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The madness of Valve marketing: An explanation for non-gamers

The madness of Valve marketing: An explanation for non-gamers

Portal 2 ARG

As a marketing professional and a dedicated gamer, I’ve found myself delighted with Valve’s latest efforts at marketing their upcoming game Portal 2.

First, a brief explanation for non-gamers of who Valve Software is, what Portal is, and why this is such a big deal.

Who is Valve Software?

Valve started off in the late 90s, founded by two former Microsoft employees. In 1998 they released their first game, which was called Half-Life. It was a mega hit. Half-Life introduced players to a near-future scenario in which scientific experiments into commercial teleportation technology went horribly, horribly wrong. Portals were opened to an alien world and, well let’s just say things would never be the same again.

Two years later they released a spin-off using the same technology that Half-Life used. It was called Counter-Strike, and to this day, 11 years later, it remains one of the most popular competitive FPS games of all time.

Needless to say, Valve suddenly found themselves with very fat pockets.

The next few years, Valve was very quiet. They withdrew into their fortress in Bellvue, Washington and barely released anything. People speculated and wondered about what they could possibly be doing year after year without releasing any games (well, nothing of note anyway.) Then, in 2004, they unleashed Half-Life 2 upon us. It was an absolutely spectacular game, but I’ll get to that in a minute. This is the important bit:

Along with Half-Life 2, they announced a new gaming “platform” called Steam. Steam was going to be the method by which they distributed their new game. Gamers everywhere scratched their heads. Nobody in 2004 understood digital distribution. Downloading a game? Why would you do that? It’s slow. It’s not safe. What about hackers? Buying a disk at the store was way easier.

By all accounts, the launch of Steam was kind of a flub. There were many problems at launch. Bugs, horribly slow downloads, games failing to unlock, computer crashes, and more problems than you could shake a stick at. Why would Valve do this?

None of it mattered. Gamers were absolutely enthralled with Half-Life 2. It took computer gaming to an entirely new level. Valve not only raised the bar for storytelling in a video game setting—they completely shattered it. Half-Life 2 is a tremendously powerful narrative, at times even tear-jerking. What if Earth really was taken over by a tyrannical alien race? What if a few rag-tag rebels really did stage a basically futile resistance? What if those you loved were captured and killed by horrible slug-like creatures? Half-Life 2 told these fantastic stories in a gritty and realistic fashion, and put you in the middle of it. Half-Life 2 remains one of my all-time favorite games, and I know many others agree. After the initial released, they released Half-Life 2 Episode 1 and Half-Life 2 Episode 2. Episode 3 is, to put it lightly, hotly anticipated and remains unannounced.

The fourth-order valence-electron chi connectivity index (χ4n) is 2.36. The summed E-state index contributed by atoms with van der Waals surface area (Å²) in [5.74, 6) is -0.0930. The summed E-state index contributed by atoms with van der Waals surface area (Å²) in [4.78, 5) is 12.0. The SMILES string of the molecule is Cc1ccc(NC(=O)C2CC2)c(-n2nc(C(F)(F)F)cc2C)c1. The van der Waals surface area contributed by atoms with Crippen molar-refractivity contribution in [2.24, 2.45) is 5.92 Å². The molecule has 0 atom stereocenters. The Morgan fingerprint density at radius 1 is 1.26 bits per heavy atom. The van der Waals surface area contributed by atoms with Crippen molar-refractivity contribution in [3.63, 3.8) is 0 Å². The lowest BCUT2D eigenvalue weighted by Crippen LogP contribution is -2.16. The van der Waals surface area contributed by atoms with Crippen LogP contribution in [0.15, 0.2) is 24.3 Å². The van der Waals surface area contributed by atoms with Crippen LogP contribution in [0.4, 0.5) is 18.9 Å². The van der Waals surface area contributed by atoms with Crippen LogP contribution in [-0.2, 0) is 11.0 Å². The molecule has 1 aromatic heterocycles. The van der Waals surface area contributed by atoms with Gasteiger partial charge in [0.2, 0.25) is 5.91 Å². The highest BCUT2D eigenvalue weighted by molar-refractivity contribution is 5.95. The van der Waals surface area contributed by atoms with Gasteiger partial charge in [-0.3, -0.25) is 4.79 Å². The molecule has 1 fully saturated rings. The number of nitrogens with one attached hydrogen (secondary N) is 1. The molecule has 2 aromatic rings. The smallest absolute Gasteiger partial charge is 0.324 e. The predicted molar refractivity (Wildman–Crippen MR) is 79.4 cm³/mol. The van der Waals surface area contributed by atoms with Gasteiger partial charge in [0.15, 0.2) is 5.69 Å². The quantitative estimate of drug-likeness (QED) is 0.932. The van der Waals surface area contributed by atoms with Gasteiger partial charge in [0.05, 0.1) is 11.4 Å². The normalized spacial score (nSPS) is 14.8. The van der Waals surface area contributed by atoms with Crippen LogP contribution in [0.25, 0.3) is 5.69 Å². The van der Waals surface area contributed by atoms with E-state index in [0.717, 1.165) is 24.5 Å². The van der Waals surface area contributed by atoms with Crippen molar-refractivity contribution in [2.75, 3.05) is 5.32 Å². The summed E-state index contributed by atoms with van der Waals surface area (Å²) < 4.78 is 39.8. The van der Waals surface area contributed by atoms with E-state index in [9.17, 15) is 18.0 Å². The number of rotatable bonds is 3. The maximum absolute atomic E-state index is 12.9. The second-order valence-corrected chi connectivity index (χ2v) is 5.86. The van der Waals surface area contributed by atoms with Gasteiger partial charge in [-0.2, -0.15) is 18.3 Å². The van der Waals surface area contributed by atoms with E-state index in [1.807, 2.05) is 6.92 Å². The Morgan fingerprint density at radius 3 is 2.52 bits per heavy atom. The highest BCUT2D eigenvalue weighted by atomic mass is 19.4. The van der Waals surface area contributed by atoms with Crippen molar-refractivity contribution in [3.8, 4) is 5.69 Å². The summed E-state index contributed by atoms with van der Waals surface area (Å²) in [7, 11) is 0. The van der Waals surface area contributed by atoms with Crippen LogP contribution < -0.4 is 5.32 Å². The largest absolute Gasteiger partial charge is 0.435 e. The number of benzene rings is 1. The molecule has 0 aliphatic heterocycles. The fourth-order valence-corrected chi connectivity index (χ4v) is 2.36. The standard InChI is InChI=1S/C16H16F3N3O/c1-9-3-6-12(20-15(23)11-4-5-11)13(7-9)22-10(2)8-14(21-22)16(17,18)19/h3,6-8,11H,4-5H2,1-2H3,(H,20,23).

Valve spent the next few years refining their Steam platform. Today, Valve owns the de facto standard in PC game distribution. Steam is the preferred way to buy and play PC and Mac games. Steam was a tremendously successful product and has launched Valve into the world of being installed on basically every single PC and Mac gamers’ machines. This gives them amazing reach.

Steam has opened up an entirely new distribution channel for small and independent publishers as well as large publishing companies. Delivering games digitally is far cheaper than traditional retail channels, and it has made it realistic to sell games for $5 and still make a profit. They have enabled two very strong and unique sales points as well: Old games that may have gotten missed the first time around, and are now heavily discounted (It was $50 at launch last year, but it’s on sale for $5 now), and indie games that never would have made it to retail—some of which have become extremely successful. Steam made Valve the darlings of the computer gaming industry and many have credited Valve with saving PC gaming in the face of massive console (Xbox 360, PlayStation 3, Wii) adoption. They’ve also made “impulse purchases” in video gaming a reality. It’s hard to pass up a game that costs $4.

Back to Valve as a game company, though: In 2007, they announced another new title, this one called Portal. Portal was interesting and a really great game in its own right, and it also was a great commercial success, but where it got really strange was that it tied into the Half-Life 2 world in very subtle ways. Ways that got players talking about the back story and ways that got people intrigued with filling in the gaps.

The pieces of the puzzle

So now we have a very successful video game company, with two very successful franchises: Half-Life and Portal. The games’ stories are subtly intertwined, and everybody who plays the games knows it. They also have an exceptionally powerful distribution platform and have excellent relationships on the publisher side with many game companies. They’ve helped a lot of companies make a lot of money.